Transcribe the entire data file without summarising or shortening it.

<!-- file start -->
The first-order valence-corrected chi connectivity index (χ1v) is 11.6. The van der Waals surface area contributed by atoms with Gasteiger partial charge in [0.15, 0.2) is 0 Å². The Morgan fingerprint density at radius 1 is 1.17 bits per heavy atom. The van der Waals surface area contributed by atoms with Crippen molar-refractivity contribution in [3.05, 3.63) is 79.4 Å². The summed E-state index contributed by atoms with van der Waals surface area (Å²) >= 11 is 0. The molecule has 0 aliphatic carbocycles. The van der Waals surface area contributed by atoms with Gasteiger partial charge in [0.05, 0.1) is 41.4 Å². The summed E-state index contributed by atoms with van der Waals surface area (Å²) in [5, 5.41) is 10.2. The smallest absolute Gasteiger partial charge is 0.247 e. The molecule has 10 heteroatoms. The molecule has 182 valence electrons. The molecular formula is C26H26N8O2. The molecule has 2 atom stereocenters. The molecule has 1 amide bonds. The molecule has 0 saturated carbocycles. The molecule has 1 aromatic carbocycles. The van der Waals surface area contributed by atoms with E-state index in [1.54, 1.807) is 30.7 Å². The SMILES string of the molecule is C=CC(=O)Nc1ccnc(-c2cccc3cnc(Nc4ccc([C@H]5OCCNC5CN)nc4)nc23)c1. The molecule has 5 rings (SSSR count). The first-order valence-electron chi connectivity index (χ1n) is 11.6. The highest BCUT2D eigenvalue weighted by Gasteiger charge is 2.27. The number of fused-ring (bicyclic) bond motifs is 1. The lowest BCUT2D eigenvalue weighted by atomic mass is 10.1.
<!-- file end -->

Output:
The first-order valence-corrected chi connectivity index (χ1v) is 11.6. The van der Waals surface area contributed by atoms with Gasteiger partial charge in [0.15, 0.2) is 0 Å². The Morgan fingerprint density at radius 1 is 1.17 bits per heavy atom. The van der Waals surface area contributed by atoms with Crippen molar-refractivity contribution in [3.05, 3.63) is 79.4 Å². The summed E-state index contributed by atoms with van der Waals surface area (Å²) >= 11 is 0. The molecule has 0 aliphatic carbocycles. The van der Waals surface area contributed by atoms with Gasteiger partial charge in [0.05, 0.1) is 41.4 Å². The summed E-state index contributed by atoms with van der Waals surface area (Å²) in [5, 5.41) is 10.2. The smallest absolute Gasteiger partial charge is 0.247 e. The molecule has 10 heteroatoms. The molecule has 182 valence electrons. The molecular formula is C26H26N8O2. The molecule has 2 atom stereocenters. The molecule has 1 amide bonds. The molecule has 0 saturated carbocycles. The molecule has 1 aromatic carbocycles. The van der Waals surface area contributed by atoms with E-state index in [1.54, 1.807) is 30.7 Å². The SMILES string of the molecule is C=CC(=O)Nc1ccnc(-c2cccc3cnc(Nc4ccc([C@H]5OCCNC5CN)nc4)nc23)c1. The molecule has 5 rings (SSSR count). The first-order valence-electron chi connectivity index (χ1n) is 11.6. The highest BCUT2D eigenvalue weighted by Gasteiger charge is 2.27. The number of fused-ring (bicyclic) bond motifs is 1. The lowest BCUT2D eigenvalue weighted by atomic mass is 10.1.